In this module we examine interpersonal and group dynamics. You will learn how to improve interpersonal communication processes so that information can be transferred clearly, quickly, and accurately. You will look at how to create effective and high-performing teams. And finally, you will study conflict and learn to avoid the dysfunctional consequences of conflict, while taking advantage of the positive aspects well-managed conflict.

Required Reading

We begin this module with a foundation of knowledge about interpersonal communication. After all, without communication, group activities and work would not be possible. In gaining this foundation, we will refer to Wikipedia. Although Wikipedia is not considered an acceptable source for academic papers or writing, it is a good place to go if you want a “quick and dirty” overview of a broad topic. However, use caution�the instructor has reviewed this article for the course, but be advised that Wikipedia is a publicly edited site and information can be incomplete, biased, or just plain incorrect.

Models of communication. (2012) Wikipedia.

Never discount the value of trust in strengthening communication and improving work relationships with others. One way to build trust is to maximize the part of ourselves that we know and wish to share with others. Conversely, we want to minimize those aspects of ourselves we are not aware of but are readily apparent to others (our “blindspots”). This is accomplished through a combination of self-disclosure and feedback. An excellent model for improving communication effectiveness is the Johari Window. Created in the 1950s by two guys named Joe and Harry (no kidding!), this model is still widely used in business to improve communication between coworkers, bosses and subordinates, and teams.

Communication Skills You Can’t Do Without

Have you ever wondered why the Trident University teaching model has so much darn writing? Have you gotten frustrated with professors who admonish you for typos and syntax errors? Want to know why communication skills are critical to MBAs? Read this article.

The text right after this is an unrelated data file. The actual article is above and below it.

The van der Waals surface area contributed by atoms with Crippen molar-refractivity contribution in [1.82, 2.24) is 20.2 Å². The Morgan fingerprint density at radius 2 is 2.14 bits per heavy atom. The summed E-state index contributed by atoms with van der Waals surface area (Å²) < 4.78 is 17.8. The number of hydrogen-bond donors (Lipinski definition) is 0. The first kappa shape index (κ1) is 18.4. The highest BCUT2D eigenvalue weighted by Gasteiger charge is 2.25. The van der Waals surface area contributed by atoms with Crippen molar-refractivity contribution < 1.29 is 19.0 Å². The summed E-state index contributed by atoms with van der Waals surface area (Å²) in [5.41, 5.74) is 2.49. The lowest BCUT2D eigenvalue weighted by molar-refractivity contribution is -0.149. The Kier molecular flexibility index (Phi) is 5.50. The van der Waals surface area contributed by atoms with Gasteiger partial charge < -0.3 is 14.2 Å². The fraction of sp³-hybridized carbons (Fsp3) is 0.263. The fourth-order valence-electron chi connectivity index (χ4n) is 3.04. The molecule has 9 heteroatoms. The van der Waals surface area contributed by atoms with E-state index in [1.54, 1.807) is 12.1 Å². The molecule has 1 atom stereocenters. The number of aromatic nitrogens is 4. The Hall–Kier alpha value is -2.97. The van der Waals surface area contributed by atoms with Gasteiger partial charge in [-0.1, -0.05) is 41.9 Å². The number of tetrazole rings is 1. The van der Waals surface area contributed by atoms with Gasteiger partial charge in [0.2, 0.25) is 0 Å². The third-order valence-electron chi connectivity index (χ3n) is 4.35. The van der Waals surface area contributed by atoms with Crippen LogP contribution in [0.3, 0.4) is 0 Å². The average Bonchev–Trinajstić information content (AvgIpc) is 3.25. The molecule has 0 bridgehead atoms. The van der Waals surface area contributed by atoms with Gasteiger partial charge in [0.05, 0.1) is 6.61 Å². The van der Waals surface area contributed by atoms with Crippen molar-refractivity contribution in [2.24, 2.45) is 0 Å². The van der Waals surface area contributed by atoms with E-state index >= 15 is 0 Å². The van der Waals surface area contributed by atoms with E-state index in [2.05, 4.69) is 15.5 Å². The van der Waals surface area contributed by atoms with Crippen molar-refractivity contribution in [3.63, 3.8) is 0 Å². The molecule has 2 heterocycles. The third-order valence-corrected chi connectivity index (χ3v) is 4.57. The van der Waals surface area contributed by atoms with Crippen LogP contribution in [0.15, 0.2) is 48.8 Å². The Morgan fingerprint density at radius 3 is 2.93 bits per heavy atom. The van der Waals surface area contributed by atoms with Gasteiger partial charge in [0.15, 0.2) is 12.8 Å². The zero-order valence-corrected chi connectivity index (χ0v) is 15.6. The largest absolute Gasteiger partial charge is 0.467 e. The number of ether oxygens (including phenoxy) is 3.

Poor Writing Skills Top M.B.A. Recruiter Gripes (2009) Inc.

Groups and Teams

The structure of organizations is rapidly changing and more than ever work is being done in teams. But teams are more than just a collection of individuals working on a single project; team workers need a set of skills that exceeds those of individual workers to allow them to collaborate effectively. Often, employers do not train employees in these skills, and so it is a rare thing when teams live up to their potential. This is particularly true of teams in the United States, where the culture is highly individualistic (as we learned in module 1.)

In this part of the module, we will increase our ability to manage teams by learning about what constitutes a team, how to handle conflict, and how to build a high-performing team. Of course, we can only scratch the surface and if you would like to delve deeper into this topic, you would be well served to take MGT508, a course about managing virtual teams.

To get an overview of this topic, view this PowerPoint presentation on Group Dynamics and Conflict.